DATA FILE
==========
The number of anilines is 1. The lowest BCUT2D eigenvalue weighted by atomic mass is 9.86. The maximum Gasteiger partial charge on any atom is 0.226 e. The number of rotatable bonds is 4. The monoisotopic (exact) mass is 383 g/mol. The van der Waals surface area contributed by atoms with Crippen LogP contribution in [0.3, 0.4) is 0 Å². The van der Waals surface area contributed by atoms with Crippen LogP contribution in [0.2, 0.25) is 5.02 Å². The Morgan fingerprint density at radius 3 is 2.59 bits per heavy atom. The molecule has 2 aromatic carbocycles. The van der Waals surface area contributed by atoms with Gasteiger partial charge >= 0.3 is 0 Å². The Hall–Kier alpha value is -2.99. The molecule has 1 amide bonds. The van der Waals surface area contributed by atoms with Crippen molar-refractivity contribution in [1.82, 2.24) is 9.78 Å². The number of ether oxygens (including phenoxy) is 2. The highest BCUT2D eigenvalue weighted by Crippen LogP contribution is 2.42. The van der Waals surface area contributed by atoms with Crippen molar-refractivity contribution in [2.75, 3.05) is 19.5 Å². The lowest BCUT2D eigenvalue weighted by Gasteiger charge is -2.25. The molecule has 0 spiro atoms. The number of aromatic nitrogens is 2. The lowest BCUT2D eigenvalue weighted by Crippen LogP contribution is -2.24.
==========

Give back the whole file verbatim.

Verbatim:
The number of anilines is 1. The lowest BCUT2D eigenvalue weighted by atomic mass is 9.86. The maximum Gasteiger partial charge on any atom is 0.226 e. The number of rotatable bonds is 4. The monoisotopic (exact) mass is 383 g/mol. The van der Waals surface area contributed by atoms with Crippen LogP contribution in [0.3, 0.4) is 0 Å². The van der Waals surface area contributed by atoms with Crippen LogP contribution in [0.2, 0.25) is 5.02 Å². The Morgan fingerprint density at radius 3 is 2.59 bits per heavy atom. The molecule has 2 aromatic carbocycles. The van der Waals surface area contributed by atoms with Gasteiger partial charge >= 0.3 is 0 Å². The Hall–Kier alpha value is -2.99. The molecule has 1 amide bonds. The van der Waals surface area contributed by atoms with Crippen molar-refractivity contribution in [1.82, 2.24) is 9.78 Å². The number of ether oxygens (including phenoxy) is 2. The highest BCUT2D eigenvalue weighted by Crippen LogP contribution is 2.42. The van der Waals surface area contributed by atoms with Crippen molar-refractivity contribution in [2.75, 3.05) is 19.5 Å². The lowest BCUT2D eigenvalue weighted by Gasteiger charge is -2.25. The molecule has 0 spiro atoms. The number of aromatic nitrogens is 2. The lowest BCUT2D eigenvalue weighted by Crippen LogP contribution is -2.24.